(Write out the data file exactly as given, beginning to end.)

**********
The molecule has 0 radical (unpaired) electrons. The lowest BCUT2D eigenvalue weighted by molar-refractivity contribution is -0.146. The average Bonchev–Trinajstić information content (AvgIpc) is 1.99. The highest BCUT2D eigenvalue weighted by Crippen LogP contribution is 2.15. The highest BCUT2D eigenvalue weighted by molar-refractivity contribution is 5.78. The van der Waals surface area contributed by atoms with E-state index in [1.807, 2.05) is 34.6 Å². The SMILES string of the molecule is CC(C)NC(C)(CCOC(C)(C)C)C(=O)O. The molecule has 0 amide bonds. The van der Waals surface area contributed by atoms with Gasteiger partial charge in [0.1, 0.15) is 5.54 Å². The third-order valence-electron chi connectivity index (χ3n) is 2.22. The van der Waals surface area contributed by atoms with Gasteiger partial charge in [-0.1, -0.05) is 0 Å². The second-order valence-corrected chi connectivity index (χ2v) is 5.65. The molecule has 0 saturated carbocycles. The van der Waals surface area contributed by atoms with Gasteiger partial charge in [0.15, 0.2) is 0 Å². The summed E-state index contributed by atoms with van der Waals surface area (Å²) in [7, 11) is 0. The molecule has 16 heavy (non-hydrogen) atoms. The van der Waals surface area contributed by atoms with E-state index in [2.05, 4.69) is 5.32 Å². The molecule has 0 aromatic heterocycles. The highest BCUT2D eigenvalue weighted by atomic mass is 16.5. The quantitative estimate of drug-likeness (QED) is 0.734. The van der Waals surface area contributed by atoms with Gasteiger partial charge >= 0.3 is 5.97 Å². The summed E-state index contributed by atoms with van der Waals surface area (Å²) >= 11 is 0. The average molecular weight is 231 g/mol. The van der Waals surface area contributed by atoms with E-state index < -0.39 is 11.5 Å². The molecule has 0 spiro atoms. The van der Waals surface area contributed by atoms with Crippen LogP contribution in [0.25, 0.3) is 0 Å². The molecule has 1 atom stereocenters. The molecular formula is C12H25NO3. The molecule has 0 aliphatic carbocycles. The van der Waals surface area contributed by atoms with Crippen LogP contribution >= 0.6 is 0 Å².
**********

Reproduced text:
The molecule has 0 radical (unpaired) electrons. The lowest BCUT2D eigenvalue weighted by molar-refractivity contribution is -0.146. The average Bonchev–Trinajstić information content (AvgIpc) is 1.99. The highest BCUT2D eigenvalue weighted by Crippen LogP contribution is 2.15. The highest BCUT2D eigenvalue weighted by molar-refractivity contribution is 5.78. The van der Waals surface area contributed by atoms with E-state index in [1.807, 2.05) is 34.6 Å². The SMILES string of the molecule is CC(C)NC(C)(CCOC(C)(C)C)C(=O)O. The molecule has 0 amide bonds. The van der Waals surface area contributed by atoms with Gasteiger partial charge in [0.1, 0.15) is 5.54 Å². The third-order valence-electron chi connectivity index (χ3n) is 2.22. The van der Waals surface area contributed by atoms with Gasteiger partial charge in [-0.1, -0.05) is 0 Å². The second-order valence-corrected chi connectivity index (χ2v) is 5.65. The molecule has 0 saturated carbocycles. The van der Waals surface area contributed by atoms with Gasteiger partial charge in [0.15, 0.2) is 0 Å². The summed E-state index contributed by atoms with van der Waals surface area (Å²) in [7, 11) is 0. The molecule has 16 heavy (non-hydrogen) atoms. The van der Waals surface area contributed by atoms with E-state index in [2.05, 4.69) is 5.32 Å². The molecule has 0 aromatic heterocycles. The highest BCUT2D eigenvalue weighted by atomic mass is 16.5. The quantitative estimate of drug-likeness (QED) is 0.734. The van der Waals surface area contributed by atoms with Gasteiger partial charge >= 0.3 is 5.97 Å². The summed E-state index contributed by atoms with van der Waals surface area (Å²) >= 11 is 0. The average molecular weight is 231 g/mol. The van der Waals surface area contributed by atoms with E-state index < -0.39 is 11.5 Å². The molecule has 0 spiro atoms. The van der Waals surface area contributed by atoms with Crippen LogP contribution in [0.25, 0.3) is 0 Å². The molecule has 1 atom stereocenters. The molecular formula is C12H25NO3. The molecule has 0 aliphatic carbocycles. The van der Waals surface area contributed by atoms with Crippen LogP contribution >= 0.6 is 0 Å².